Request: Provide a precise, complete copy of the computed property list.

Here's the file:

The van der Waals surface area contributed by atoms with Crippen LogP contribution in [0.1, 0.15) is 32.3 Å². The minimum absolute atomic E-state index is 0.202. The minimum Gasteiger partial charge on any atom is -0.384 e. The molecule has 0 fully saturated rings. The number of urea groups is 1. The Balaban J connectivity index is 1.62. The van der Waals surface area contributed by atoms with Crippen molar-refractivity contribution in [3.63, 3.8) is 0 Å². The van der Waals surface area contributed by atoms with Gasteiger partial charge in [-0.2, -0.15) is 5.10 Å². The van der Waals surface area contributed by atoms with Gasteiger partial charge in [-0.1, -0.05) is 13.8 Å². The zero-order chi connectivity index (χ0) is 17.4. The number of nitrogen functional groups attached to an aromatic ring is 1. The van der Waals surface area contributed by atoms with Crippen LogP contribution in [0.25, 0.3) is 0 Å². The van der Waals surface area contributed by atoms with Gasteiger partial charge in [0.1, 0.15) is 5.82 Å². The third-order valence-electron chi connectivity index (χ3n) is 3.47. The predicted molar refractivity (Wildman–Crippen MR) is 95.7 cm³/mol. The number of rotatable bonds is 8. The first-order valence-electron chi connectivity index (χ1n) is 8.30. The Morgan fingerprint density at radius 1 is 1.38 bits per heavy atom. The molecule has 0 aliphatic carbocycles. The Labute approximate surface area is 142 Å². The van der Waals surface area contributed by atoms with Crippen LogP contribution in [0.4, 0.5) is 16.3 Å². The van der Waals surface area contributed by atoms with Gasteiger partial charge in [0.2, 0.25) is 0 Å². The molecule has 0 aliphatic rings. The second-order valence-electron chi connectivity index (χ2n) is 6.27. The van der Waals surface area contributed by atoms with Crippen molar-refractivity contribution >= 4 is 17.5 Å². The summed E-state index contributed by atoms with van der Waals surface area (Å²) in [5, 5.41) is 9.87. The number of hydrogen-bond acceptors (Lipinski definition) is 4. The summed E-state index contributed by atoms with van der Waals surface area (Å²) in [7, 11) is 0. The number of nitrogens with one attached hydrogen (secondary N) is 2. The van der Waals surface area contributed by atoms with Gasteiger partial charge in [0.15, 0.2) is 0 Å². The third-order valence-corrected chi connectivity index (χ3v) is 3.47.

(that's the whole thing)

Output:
The van der Waals surface area contributed by atoms with Crippen LogP contribution in [0.1, 0.15) is 32.3 Å². The minimum absolute atomic E-state index is 0.202. The minimum Gasteiger partial charge on any atom is -0.384 e. The molecule has 0 fully saturated rings. The number of urea groups is 1. The Balaban J connectivity index is 1.62. The van der Waals surface area contributed by atoms with Crippen molar-refractivity contribution in [3.63, 3.8) is 0 Å². The van der Waals surface area contributed by atoms with Gasteiger partial charge in [-0.2, -0.15) is 5.10 Å². The van der Waals surface area contributed by atoms with Gasteiger partial charge in [-0.1, -0.05) is 13.8 Å². The zero-order chi connectivity index (χ0) is 17.4. The number of nitrogen functional groups attached to an aromatic ring is 1. The van der Waals surface area contributed by atoms with Crippen LogP contribution in [0.25, 0.3) is 0 Å². The van der Waals surface area contributed by atoms with Gasteiger partial charge in [0.1, 0.15) is 5.82 Å². The third-order valence-electron chi connectivity index (χ3n) is 3.47. The predicted molar refractivity (Wildman–Crippen MR) is 95.7 cm³/mol. The number of rotatable bonds is 8. The first-order valence-electron chi connectivity index (χ1n) is 8.30. The Morgan fingerprint density at radius 1 is 1.38 bits per heavy atom. The molecule has 0 aliphatic carbocycles. The Labute approximate surface area is 142 Å². The van der Waals surface area contributed by atoms with Crippen LogP contribution in [0.4, 0.5) is 16.3 Å². The van der Waals surface area contributed by atoms with Gasteiger partial charge in [0.2, 0.25) is 0 Å². The molecule has 0 aliphatic rings. The second-order valence-electron chi connectivity index (χ2n) is 6.27. The van der Waals surface area contributed by atoms with Crippen molar-refractivity contribution >= 4 is 17.5 Å². The summed E-state index contributed by atoms with van der Waals surface area (Å²) in [5, 5.41) is 9.87. The number of hydrogen-bond acceptors (Lipinski definition) is 4. The summed E-state index contributed by atoms with van der Waals surface area (Å²) in [7, 11) is 0. The number of nitrogens with one attached hydrogen (secondary N) is 2. The van der Waals surface area contributed by atoms with Gasteiger partial charge in [0.15, 0.2) is 0 Å². The third-order valence-corrected chi connectivity index (χ3v) is 3.47.